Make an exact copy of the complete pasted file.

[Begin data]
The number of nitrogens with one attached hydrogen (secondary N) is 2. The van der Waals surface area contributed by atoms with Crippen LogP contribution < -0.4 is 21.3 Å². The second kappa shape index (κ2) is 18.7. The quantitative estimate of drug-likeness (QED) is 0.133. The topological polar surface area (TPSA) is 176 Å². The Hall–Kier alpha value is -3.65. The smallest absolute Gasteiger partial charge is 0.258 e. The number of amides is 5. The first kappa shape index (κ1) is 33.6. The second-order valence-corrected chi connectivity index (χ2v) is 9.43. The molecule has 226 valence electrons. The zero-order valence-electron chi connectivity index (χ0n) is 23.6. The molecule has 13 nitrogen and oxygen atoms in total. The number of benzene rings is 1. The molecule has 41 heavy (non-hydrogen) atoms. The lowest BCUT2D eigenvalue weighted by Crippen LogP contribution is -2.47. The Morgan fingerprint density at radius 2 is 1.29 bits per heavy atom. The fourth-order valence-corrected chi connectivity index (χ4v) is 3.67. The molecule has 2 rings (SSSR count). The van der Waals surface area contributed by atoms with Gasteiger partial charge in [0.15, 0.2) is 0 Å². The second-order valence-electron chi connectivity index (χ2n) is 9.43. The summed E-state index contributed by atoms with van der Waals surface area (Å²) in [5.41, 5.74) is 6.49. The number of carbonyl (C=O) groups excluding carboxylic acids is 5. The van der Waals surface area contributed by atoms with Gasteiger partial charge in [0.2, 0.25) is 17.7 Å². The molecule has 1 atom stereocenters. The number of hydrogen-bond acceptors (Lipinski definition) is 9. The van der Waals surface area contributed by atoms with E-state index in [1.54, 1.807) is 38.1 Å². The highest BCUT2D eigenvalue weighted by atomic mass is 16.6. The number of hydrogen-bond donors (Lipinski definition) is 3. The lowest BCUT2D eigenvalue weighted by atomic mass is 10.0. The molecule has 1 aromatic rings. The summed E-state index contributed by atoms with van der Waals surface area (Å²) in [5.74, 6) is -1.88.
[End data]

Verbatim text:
The number of nitrogens with one attached hydrogen (secondary N) is 2. The van der Waals surface area contributed by atoms with Crippen LogP contribution < -0.4 is 21.3 Å². The second kappa shape index (κ2) is 18.7. The quantitative estimate of drug-likeness (QED) is 0.133. The topological polar surface area (TPSA) is 176 Å². The Hall–Kier alpha value is -3.65. The smallest absolute Gasteiger partial charge is 0.258 e. The number of amides is 5. The first kappa shape index (κ1) is 33.6. The second-order valence-corrected chi connectivity index (χ2v) is 9.43. The molecule has 226 valence electrons. The zero-order valence-electron chi connectivity index (χ0n) is 23.6. The molecule has 13 nitrogen and oxygen atoms in total. The number of benzene rings is 1. The molecule has 41 heavy (non-hydrogen) atoms. The lowest BCUT2D eigenvalue weighted by Crippen LogP contribution is -2.47. The Morgan fingerprint density at radius 2 is 1.29 bits per heavy atom. The fourth-order valence-corrected chi connectivity index (χ4v) is 3.67. The molecule has 2 rings (SSSR count). The van der Waals surface area contributed by atoms with Gasteiger partial charge in [0.15, 0.2) is 0 Å². The second-order valence-electron chi connectivity index (χ2n) is 9.43. The summed E-state index contributed by atoms with van der Waals surface area (Å²) in [5.41, 5.74) is 6.49. The number of carbonyl (C=O) groups excluding carboxylic acids is 5. The van der Waals surface area contributed by atoms with Gasteiger partial charge in [0.2, 0.25) is 17.7 Å². The molecule has 1 atom stereocenters. The number of hydrogen-bond acceptors (Lipinski definition) is 9. The van der Waals surface area contributed by atoms with E-state index in [1.54, 1.807) is 38.1 Å². The highest BCUT2D eigenvalue weighted by atomic mass is 16.6. The number of hydrogen-bond donors (Lipinski definition) is 3. The lowest BCUT2D eigenvalue weighted by atomic mass is 10.0. The molecule has 1 aromatic rings. The summed E-state index contributed by atoms with van der Waals surface area (Å²) in [5.74, 6) is -1.88.